What This Means for Homeowners, Businesses, & Other Residential Users
The Safe Grow Act places restrictions on the use of cosmetic pesticides for lawn care on public and private property. Effective March 2014, the City prohibited Commercial Pesticide applicator from applying restricted pesticides for lawn care purposes on private property or public rights-of-way in the City. While, for a property owner or tenant the law was effective from January 1, 2015.
City of Takoma Park list of restricted pesticides includes pesticide and pesticide products that are known to cause cancer, endocrine disruption, and are identified by the U.S. Environmental Protection Agency (EPA) and Canada has having other toxicity characteristics. Exceptions exist for the control of certain noxious weeds, invasive species, and for public health pests.
Sustainable management practices result in better outcomes at competitive cost. The City provides information on sustainable lawn care practices and products that can help residents maintain healthy lawns without the use of harmful chemicals.
Safe Grow Frequently Asked Questions
What is considered a lawn?
A lawn is defined as an area of grass or other vegetation of at least 25 square feet that is kept mowed.
When did Safe Grow go into effect?
The Safe Grow Act became effective for commercial applicators on March 1, 2014 and for private residents the law became effective as of January 1, 2015.
After July 1, 2015, the City of Takoma Park can enforce the law with a municipal infraction citation and fine for violations by private residents.
What pesticides does Safe Grow restrict?
The List of Restricted Pesticides page has a comprehensive list of restricted pesticides in Takoma Park.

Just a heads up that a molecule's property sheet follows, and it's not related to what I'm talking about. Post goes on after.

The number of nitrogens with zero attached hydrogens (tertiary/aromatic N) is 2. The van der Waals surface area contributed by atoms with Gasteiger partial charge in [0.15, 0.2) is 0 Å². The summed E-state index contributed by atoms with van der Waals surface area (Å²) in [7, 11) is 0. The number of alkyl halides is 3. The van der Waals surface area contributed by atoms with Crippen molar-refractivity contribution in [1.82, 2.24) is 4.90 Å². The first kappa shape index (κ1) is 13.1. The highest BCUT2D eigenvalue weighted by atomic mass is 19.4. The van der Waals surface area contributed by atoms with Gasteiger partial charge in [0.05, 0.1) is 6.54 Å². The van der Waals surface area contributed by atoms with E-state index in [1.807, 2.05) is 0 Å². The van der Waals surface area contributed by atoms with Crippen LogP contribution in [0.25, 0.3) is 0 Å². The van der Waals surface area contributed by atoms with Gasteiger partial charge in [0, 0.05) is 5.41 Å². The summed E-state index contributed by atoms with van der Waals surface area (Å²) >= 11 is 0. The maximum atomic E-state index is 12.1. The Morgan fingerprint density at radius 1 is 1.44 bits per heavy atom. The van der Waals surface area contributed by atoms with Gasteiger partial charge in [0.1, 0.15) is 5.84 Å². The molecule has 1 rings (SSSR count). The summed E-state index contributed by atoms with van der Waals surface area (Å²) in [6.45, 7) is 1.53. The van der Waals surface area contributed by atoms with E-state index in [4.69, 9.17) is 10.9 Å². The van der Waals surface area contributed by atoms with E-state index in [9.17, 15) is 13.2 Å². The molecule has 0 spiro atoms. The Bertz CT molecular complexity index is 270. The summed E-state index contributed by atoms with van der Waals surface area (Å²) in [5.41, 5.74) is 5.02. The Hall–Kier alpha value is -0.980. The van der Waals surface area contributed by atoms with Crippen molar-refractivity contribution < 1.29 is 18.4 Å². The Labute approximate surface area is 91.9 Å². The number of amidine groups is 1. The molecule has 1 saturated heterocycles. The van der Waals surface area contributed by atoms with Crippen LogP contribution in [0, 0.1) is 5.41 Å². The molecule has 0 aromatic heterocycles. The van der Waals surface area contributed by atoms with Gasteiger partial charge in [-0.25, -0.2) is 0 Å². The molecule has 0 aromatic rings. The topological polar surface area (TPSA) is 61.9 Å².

What pesticides are not included in Safe Grow?
Usage of the following pesticides are not prohibited by the Safe Grow Act:
- Cockroach and mosquito sprays and baits.
- Insect repellents for personal and household use.
- Rat and other rodent poisons.
- Flea and tick sprays, powders, and pet collars.
- Kitchen, laundry, and bath disinfectants and sanitizers.
- Products that kill mold and mildew.
- Some swimming pool chemicals.
Are there situations where pesticide applications are allowed?
- Treatment to kill noxious growths. This includes poison ivy, poison oak, poison sumac, ragweed, bamboo, kudzu‐vine, non‐native honeysuckle, wisteria, and multi flora rose.
- Treatment to kill noxious weeds. This includes thistles (Canada, musk, nodding, plumeless, bull thistle), johnsongrass (or hybrids that contain johnsongrass as a parent), shatter cane and wild cane.
- Treatment for invasive species determined to be detrimental to the environment. This needs to be done in accordance with a license issued by the City of Takoma Park or Montgomery County.
- Use of pesticides mandated by state or federal law.
- Treatment to control insects that are venomous or disease carrying.
How do I report possible Safe Grow violations?
The Public Works Department is responsible for education and enforcement of the law. If you believe pesticides are being applied on a lawn in violation of Safe Grow, you can contact Public Works at firstname.lastname@example.org or 301-891-7633.
It is helpful to take a photo of the property and of any pesticide warning flags. If the pesticide is being applied by a commercial applicator please note the company name when reporting the violation.
What are the penalties for violation of Safe Grow?
An application of a restricted pesticide carries a $100 fine for the first offense and a $400 fine for repeat offenses.
Safe Grow Resources
Lawn Care Workshop
Takoma Park hosted a workshop on organic turf management. Chip Osborne, president of Osborne Organics gave presentation on Systems Approach to Natural Turf Management. Watch the workshop here or on City TV‘s YouTube channel.
Natural Lawn & Landscape Management (Part 1)
Natural Lawn & Landscape Management (Part 2)
Natural Lawn & Landscape Management (Part 3)
Please direct your questions and concerns related to Safe Grow to: